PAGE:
Alaska Urological Institute

Neurogenic Bladder

Neurogenic bladder is a condition in which the bladder does not empty properly due to spinal cord damage or a neurological disorder such as spina bifida. Neurogenic bladder cannot be cured, but it can be managed. Institute urologists have a high success rate of utilizing effective treatments to help patients control their condition and lead normal lives.

Neurogenic bladder rarely occurs by itself, but is usually related to a larger condition, often the result of a malfunctioning spinal cord. The spinal cord is the long nerve that runs down the back and connects the brain with the body, allowing the brain to control bodily functions. When the spinal cord is not communicating with the body properly, some bodily functions may not work properly.

Neurogenic bladder can be caused by trauma or injury to the spinal cord, tumors in the central nervous system, pelvic tumors or diseases such as Parkinson’s and multiple sclerosis. However, neurogenic bladder is closely associated with spina bifida because they often occur together. And because spina bifida is a birth defect, neurogenic bladder is commonly diagnosed at birth.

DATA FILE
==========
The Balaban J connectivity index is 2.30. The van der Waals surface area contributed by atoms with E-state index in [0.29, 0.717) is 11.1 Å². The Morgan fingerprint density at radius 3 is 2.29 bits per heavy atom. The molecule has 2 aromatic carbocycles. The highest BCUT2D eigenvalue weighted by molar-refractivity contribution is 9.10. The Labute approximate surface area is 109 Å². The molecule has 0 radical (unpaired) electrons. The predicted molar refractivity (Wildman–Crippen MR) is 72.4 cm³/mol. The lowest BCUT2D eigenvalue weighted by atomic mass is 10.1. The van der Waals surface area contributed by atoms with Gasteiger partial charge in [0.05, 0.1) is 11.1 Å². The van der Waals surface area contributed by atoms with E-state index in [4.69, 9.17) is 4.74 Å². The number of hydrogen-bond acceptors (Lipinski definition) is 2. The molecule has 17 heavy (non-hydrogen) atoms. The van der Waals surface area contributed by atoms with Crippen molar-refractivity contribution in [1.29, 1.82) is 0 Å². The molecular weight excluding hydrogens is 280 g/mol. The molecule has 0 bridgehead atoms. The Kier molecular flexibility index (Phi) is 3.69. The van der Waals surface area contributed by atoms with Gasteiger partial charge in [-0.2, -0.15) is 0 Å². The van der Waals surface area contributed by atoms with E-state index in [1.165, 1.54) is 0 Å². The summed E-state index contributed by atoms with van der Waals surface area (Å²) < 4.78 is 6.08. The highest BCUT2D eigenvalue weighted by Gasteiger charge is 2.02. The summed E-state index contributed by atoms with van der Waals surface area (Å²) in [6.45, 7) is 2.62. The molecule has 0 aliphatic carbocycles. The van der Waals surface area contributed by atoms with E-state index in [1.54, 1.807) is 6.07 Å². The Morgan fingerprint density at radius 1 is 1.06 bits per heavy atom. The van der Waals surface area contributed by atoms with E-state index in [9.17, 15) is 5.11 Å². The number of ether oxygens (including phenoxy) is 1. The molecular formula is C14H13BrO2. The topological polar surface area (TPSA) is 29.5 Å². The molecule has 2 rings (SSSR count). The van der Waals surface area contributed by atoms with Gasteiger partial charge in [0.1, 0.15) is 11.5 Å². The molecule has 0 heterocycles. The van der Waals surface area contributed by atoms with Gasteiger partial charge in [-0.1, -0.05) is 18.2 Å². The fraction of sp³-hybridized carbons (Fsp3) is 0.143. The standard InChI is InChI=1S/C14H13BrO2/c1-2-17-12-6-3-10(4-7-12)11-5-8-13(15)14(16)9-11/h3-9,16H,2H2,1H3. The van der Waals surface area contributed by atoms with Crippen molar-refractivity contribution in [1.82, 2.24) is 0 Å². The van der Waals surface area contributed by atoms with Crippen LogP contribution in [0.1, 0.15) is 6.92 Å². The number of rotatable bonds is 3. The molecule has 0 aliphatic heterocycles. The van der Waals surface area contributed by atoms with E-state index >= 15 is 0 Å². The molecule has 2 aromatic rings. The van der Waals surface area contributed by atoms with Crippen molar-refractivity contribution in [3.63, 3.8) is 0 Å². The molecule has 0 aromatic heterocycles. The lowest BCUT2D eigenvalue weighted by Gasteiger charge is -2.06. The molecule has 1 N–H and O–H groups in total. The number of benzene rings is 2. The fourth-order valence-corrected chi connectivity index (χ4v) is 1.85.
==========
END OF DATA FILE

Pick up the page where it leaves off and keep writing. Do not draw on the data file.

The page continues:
Spina bifida involves an abnormal development of the back bones, spinal cord, surrounding nerves and the fluid-filled sac surrounding the spinal cord. There are different forms of spina bifida, from mild to severe. Any form can result in bladder problems.

Spina bifida must be treated by a neurologist and, usually, several other types of doctors working together as a team. Institute pediatric urologists are an important part of this team, working with your child’s other physicians to treat the urological conditions caused by spina bifida.

One of the most common symptoms of neurogenic bladder is incontinence. A young child with neurogenic bladder may have to wear diapers, but as he or she grows older, we can help him or her manage the condition so that, by the time your child begins school, diapers are usually no longer necessary.

Some children require surgery, such as the implantation of an artificial sphincter or bladder augmentation. If surgery is the best treatment option for your child, the Institute’s pediatric urologists are very experienced in utilizing the most advanced, most effective surgical techniques.

Usually, we can give the child the ability to control his or her bladder with managed medication and occasional catheterization.

The news that your child has a congenital condition is daunting, but please feel reassured that effective treatments do exist and have been successfully used for years by families just like yours. In the vast majority of cases, we are able to help children with neurogenic bladder lead active, healthy lives.